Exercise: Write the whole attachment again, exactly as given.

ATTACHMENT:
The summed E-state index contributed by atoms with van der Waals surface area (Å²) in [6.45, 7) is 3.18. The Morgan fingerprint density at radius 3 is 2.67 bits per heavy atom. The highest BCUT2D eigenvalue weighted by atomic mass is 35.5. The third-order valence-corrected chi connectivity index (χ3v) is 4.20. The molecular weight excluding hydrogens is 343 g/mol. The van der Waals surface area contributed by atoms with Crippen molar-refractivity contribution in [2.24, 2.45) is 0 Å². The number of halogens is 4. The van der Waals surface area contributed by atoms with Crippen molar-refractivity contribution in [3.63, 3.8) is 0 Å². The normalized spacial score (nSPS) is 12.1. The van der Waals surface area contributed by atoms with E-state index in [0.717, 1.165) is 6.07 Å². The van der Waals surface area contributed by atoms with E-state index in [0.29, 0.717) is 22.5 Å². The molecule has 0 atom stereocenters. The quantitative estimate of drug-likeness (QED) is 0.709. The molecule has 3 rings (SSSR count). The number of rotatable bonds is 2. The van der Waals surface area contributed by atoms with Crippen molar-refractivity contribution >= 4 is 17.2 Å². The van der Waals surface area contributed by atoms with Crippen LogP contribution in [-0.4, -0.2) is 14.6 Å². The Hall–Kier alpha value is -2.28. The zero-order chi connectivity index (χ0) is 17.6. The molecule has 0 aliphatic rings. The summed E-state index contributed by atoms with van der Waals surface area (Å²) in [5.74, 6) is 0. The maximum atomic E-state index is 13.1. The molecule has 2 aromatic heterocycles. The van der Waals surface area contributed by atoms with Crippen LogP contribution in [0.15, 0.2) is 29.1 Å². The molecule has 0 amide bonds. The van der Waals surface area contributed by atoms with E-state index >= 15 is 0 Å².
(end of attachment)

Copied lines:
The summed E-state index contributed by atoms with van der Waals surface area (Å²) in [6.45, 7) is 3.18. The Morgan fingerprint density at radius 3 is 2.67 bits per heavy atom. The highest BCUT2D eigenvalue weighted by atomic mass is 35.5. The third-order valence-corrected chi connectivity index (χ3v) is 4.20. The molecular weight excluding hydrogens is 343 g/mol. The van der Waals surface area contributed by atoms with Crippen molar-refractivity contribution in [2.24, 2.45) is 0 Å². The number of halogens is 4. The van der Waals surface area contributed by atoms with Crippen molar-refractivity contribution in [3.63, 3.8) is 0 Å². The normalized spacial score (nSPS) is 12.1. The van der Waals surface area contributed by atoms with E-state index in [0.717, 1.165) is 6.07 Å². The van der Waals surface area contributed by atoms with E-state index in [0.29, 0.717) is 22.5 Å². The molecule has 0 atom stereocenters. The quantitative estimate of drug-likeness (QED) is 0.709. The molecule has 3 rings (SSSR count). The number of rotatable bonds is 2. The van der Waals surface area contributed by atoms with Crippen molar-refractivity contribution >= 4 is 17.2 Å². The van der Waals surface area contributed by atoms with Crippen LogP contribution in [-0.4, -0.2) is 14.6 Å². The Hall–Kier alpha value is -2.28. The zero-order chi connectivity index (χ0) is 17.6. The molecule has 0 aliphatic rings. The summed E-state index contributed by atoms with van der Waals surface area (Å²) in [5.74, 6) is 0. The maximum atomic E-state index is 13.1. The molecule has 2 aromatic heterocycles. The van der Waals surface area contributed by atoms with Crippen LogP contribution in [0.15, 0.2) is 29.1 Å². The molecule has 0 amide bonds. The van der Waals surface area contributed by atoms with E-state index >= 15 is 0 Å².